Bariatric surgery is an extremely effective glucose-lowering therapy for type 2 diabetes. To date only one RCT comparing surgery to standard diabetes care 1 has reported outcomes beyond 3 years: a study of obese Italians in whom surgery delivered sustained improvement in cardiovascular risk despite a substantial rate of diabetes recurrence at five years. Our RCT of multidisciplinary medical care (MDC) compared to MDC combined with gastric band (GB) surgery in overweight people (BMI 25 to 30kg/m2) showed GB surgery induced diabetes remission in 44% of participants at two years and also delivered broader cardiovascular benefits 2. Five-year outcomes for 45 participants (20 male, 25 female) are expected in June 2016. We will present outcomes for 23 assigned to receive multidisciplinary medical care (MDC) and 22 assigned MDC combined with GB surgery. The primary outcome was diabetes remission, based on OGTT. As of May 2016, 20 MDC and 19 MDC+GB participants had completed 5-year follow-up. Mean±SD weight loss after surgery was maintained during years 3 to 5, being 13±6 percent of baseline weight. One MDC and four MDC+GB participants were in diabetes remission at five years (p=0.18) and the respective HbA1c levels of the two groups were 7.6±0.4 and 6.5±0.2% respectively (p=0.02) despite greater use of glucose-lowering medication by the MDC group. Lower blood pressure and higher HDL cholesterol in the MDC+GB group delivered sustained reduction of cardiovascular risk. One MDC+GB participant underwent revision surgery after two years. We provisionally conclude that sustained weight loss from GB surgery does not induce diabetes remission in the longer term but nonetheless is an effective and acceptable T2D therapy that reduces medication burden and decreases cardiovascular risk in overweight but not obese people with type 2 diabetes.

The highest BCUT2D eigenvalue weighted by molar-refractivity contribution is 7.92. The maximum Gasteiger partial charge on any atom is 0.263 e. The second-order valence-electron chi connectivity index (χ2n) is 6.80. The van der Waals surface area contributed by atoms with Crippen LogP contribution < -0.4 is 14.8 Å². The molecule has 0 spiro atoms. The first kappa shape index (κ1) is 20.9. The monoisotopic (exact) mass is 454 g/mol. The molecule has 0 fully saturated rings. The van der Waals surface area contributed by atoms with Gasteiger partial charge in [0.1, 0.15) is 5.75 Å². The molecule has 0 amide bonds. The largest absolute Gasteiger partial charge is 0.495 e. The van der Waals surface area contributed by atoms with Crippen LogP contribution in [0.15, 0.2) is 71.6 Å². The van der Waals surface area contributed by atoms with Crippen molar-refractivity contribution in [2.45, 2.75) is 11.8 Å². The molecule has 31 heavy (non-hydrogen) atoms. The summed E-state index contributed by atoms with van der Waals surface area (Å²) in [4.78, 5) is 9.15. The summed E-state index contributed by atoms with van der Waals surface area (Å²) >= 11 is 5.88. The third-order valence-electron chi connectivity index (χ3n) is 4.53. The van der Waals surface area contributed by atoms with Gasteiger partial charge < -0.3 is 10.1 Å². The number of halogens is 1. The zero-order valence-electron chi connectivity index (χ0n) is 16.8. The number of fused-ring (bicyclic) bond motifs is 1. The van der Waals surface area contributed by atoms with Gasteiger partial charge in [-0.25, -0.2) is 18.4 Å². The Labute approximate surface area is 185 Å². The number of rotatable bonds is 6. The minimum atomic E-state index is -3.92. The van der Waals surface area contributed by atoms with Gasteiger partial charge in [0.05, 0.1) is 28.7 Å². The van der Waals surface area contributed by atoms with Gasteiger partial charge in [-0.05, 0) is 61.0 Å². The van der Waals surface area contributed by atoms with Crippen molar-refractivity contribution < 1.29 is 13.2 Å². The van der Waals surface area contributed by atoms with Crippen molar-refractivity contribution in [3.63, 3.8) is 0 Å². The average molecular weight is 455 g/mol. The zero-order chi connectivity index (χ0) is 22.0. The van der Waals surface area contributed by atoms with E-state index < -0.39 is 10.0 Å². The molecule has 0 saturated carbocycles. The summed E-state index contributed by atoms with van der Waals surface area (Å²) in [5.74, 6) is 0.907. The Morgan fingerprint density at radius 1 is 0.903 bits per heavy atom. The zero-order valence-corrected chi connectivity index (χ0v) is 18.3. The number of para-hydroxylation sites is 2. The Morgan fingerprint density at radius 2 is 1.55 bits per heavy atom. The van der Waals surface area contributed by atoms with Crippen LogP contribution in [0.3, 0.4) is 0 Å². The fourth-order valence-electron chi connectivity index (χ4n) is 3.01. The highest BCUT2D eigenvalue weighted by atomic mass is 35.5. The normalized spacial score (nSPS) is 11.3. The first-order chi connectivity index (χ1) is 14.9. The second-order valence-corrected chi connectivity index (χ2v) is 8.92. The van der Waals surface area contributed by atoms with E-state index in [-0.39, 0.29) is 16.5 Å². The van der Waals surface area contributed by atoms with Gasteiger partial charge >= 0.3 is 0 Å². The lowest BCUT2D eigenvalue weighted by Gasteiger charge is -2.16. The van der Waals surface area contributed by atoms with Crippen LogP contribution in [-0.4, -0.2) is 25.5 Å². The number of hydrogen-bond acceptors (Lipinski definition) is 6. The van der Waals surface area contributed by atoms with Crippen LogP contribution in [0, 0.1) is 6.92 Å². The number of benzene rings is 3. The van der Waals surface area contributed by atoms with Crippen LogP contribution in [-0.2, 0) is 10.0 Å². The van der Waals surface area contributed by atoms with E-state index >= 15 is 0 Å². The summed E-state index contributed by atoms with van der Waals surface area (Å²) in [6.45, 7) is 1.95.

1: Lancet. 2015;38:964-973; 2. Lancet D&E 2014;2:545-52